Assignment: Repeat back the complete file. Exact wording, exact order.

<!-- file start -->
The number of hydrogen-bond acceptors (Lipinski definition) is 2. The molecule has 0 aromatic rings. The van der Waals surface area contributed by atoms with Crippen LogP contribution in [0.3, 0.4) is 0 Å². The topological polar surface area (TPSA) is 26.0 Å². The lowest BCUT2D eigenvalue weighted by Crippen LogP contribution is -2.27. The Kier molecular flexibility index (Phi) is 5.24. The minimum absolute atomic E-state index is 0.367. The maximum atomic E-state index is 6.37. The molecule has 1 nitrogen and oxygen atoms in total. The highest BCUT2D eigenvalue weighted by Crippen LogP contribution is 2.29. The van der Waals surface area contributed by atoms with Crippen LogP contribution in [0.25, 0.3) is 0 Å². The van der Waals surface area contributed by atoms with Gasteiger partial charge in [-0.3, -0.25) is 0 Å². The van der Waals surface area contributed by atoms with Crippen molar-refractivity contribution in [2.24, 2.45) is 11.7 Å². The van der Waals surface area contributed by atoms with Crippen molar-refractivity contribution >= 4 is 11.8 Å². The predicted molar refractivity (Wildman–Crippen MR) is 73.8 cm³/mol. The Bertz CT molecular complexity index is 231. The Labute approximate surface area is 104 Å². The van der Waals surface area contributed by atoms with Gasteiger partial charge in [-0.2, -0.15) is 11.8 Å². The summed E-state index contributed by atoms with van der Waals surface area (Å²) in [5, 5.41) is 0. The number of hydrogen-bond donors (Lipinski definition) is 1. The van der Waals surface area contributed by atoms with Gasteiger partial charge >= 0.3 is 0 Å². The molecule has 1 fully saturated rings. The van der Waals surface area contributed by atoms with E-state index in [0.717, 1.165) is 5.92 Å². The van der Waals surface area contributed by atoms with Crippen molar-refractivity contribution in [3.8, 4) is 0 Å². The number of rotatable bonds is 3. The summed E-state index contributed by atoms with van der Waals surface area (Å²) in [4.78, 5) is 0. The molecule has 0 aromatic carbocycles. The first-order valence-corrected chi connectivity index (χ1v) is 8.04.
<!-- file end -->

The number of hydrogen-bond acceptors (Lipinski definition) is 2. The molecule has 0 aromatic rings. The van der Waals surface area contributed by atoms with Crippen LogP contribution in [0.3, 0.4) is 0 Å². The topological polar surface area (TPSA) is 26.0 Å². The lowest BCUT2D eigenvalue weighted by Crippen LogP contribution is -2.27. The Kier molecular flexibility index (Phi) is 5.24. The minimum absolute atomic E-state index is 0.367. The maximum atomic E-state index is 6.37. The molecule has 1 nitrogen and oxygen atoms in total. The highest BCUT2D eigenvalue weighted by Crippen LogP contribution is 2.29. The van der Waals surface area contributed by atoms with Crippen LogP contribution in [0.25, 0.3) is 0 Å². The van der Waals surface area contributed by atoms with Gasteiger partial charge in [-0.3, -0.25) is 0 Å². The van der Waals surface area contributed by atoms with Crippen molar-refractivity contribution in [2.24, 2.45) is 11.7 Å². The van der Waals surface area contributed by atoms with Crippen molar-refractivity contribution >= 4 is 11.8 Å². The predicted molar refractivity (Wildman–Crippen MR) is 73.8 cm³/mol. The Bertz CT molecular complexity index is 231. The Labute approximate surface area is 104 Å². The van der Waals surface area contributed by atoms with Gasteiger partial charge in [-0.2, -0.15) is 11.8 Å². The summed E-state index contributed by atoms with van der Waals surface area (Å²) in [5, 5.41) is 0. The number of hydrogen-bond donors (Lipinski definition) is 1. The van der Waals surface area contributed by atoms with Gasteiger partial charge >= 0.3 is 0 Å². The molecule has 1 fully saturated rings. The van der Waals surface area contributed by atoms with E-state index in [0.717, 1.165) is 5.92 Å². The van der Waals surface area contributed by atoms with Crippen molar-refractivity contribution in [3.8, 4) is 0 Å². The number of rotatable bonds is 3. The summed E-state index contributed by atoms with van der Waals surface area (Å²) in [4.78, 5) is 0. The molecule has 0 aromatic carbocycles. The first-order valence-corrected chi connectivity index (χ1v) is 8.04.